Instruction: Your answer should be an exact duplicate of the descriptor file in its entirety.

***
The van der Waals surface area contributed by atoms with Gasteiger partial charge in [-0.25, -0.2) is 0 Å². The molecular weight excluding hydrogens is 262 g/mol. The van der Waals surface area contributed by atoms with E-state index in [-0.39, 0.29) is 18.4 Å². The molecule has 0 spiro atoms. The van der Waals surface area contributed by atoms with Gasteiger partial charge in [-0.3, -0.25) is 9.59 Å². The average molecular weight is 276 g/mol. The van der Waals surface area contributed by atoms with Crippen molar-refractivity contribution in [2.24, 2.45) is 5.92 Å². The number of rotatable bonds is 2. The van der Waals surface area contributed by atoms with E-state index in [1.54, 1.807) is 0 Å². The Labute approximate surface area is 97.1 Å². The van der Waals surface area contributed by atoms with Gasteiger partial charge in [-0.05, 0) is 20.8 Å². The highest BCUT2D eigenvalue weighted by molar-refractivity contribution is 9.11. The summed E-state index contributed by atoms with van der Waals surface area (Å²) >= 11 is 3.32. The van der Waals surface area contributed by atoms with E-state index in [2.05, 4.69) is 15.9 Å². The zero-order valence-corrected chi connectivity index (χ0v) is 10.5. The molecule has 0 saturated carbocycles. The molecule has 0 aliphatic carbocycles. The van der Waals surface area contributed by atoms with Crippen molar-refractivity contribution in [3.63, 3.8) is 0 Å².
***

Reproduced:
The van der Waals surface area contributed by atoms with Gasteiger partial charge in [-0.25, -0.2) is 0 Å². The molecular weight excluding hydrogens is 262 g/mol. The van der Waals surface area contributed by atoms with E-state index in [-0.39, 0.29) is 18.4 Å². The molecule has 0 spiro atoms. The van der Waals surface area contributed by atoms with Gasteiger partial charge in [-0.3, -0.25) is 9.59 Å². The average molecular weight is 276 g/mol. The van der Waals surface area contributed by atoms with Crippen molar-refractivity contribution in [2.24, 2.45) is 5.92 Å². The number of rotatable bonds is 2. The van der Waals surface area contributed by atoms with E-state index in [1.54, 1.807) is 0 Å². The Labute approximate surface area is 97.1 Å². The van der Waals surface area contributed by atoms with Gasteiger partial charge in [-0.05, 0) is 20.8 Å². The highest BCUT2D eigenvalue weighted by molar-refractivity contribution is 9.11. The summed E-state index contributed by atoms with van der Waals surface area (Å²) >= 11 is 3.32. The van der Waals surface area contributed by atoms with E-state index in [2.05, 4.69) is 15.9 Å². The zero-order valence-corrected chi connectivity index (χ0v) is 10.5. The molecule has 0 saturated carbocycles. The molecule has 0 aliphatic carbocycles. The van der Waals surface area contributed by atoms with Crippen molar-refractivity contribution in [3.63, 3.8) is 0 Å².